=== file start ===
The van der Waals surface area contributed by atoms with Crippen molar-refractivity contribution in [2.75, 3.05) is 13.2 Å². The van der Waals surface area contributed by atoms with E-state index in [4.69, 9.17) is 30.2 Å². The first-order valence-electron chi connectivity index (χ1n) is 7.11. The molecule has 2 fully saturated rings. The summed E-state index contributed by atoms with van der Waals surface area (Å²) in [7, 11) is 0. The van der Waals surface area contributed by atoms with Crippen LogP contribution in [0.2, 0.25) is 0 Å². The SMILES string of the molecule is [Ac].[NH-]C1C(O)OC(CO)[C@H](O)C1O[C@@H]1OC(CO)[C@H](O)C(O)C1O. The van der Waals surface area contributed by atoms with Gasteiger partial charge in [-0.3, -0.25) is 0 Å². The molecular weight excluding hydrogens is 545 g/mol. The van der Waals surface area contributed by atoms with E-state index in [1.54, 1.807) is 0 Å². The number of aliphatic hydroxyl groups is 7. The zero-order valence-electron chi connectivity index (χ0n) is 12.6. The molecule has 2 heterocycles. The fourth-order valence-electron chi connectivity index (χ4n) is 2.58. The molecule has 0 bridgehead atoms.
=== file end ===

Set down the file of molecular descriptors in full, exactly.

The van der Waals surface area contributed by atoms with Crippen molar-refractivity contribution in [2.75, 3.05) is 13.2 Å². The van der Waals surface area contributed by atoms with E-state index in [4.69, 9.17) is 30.2 Å². The first-order valence-electron chi connectivity index (χ1n) is 7.11. The molecule has 2 fully saturated rings. The summed E-state index contributed by atoms with van der Waals surface area (Å²) in [7, 11) is 0. The van der Waals surface area contributed by atoms with Crippen LogP contribution in [0.2, 0.25) is 0 Å². The SMILES string of the molecule is [Ac].[NH-]C1C(O)OC(CO)[C@H](O)C1O[C@@H]1OC(CO)[C@H](O)C(O)C1O. The van der Waals surface area contributed by atoms with Gasteiger partial charge in [-0.3, -0.25) is 0 Å². The molecular weight excluding hydrogens is 545 g/mol. The van der Waals surface area contributed by atoms with E-state index in [1.54, 1.807) is 0 Å². The number of aliphatic hydroxyl groups is 7. The zero-order valence-electron chi connectivity index (χ0n) is 12.6. The molecule has 2 heterocycles. The fourth-order valence-electron chi connectivity index (χ4n) is 2.58. The molecule has 0 bridgehead atoms.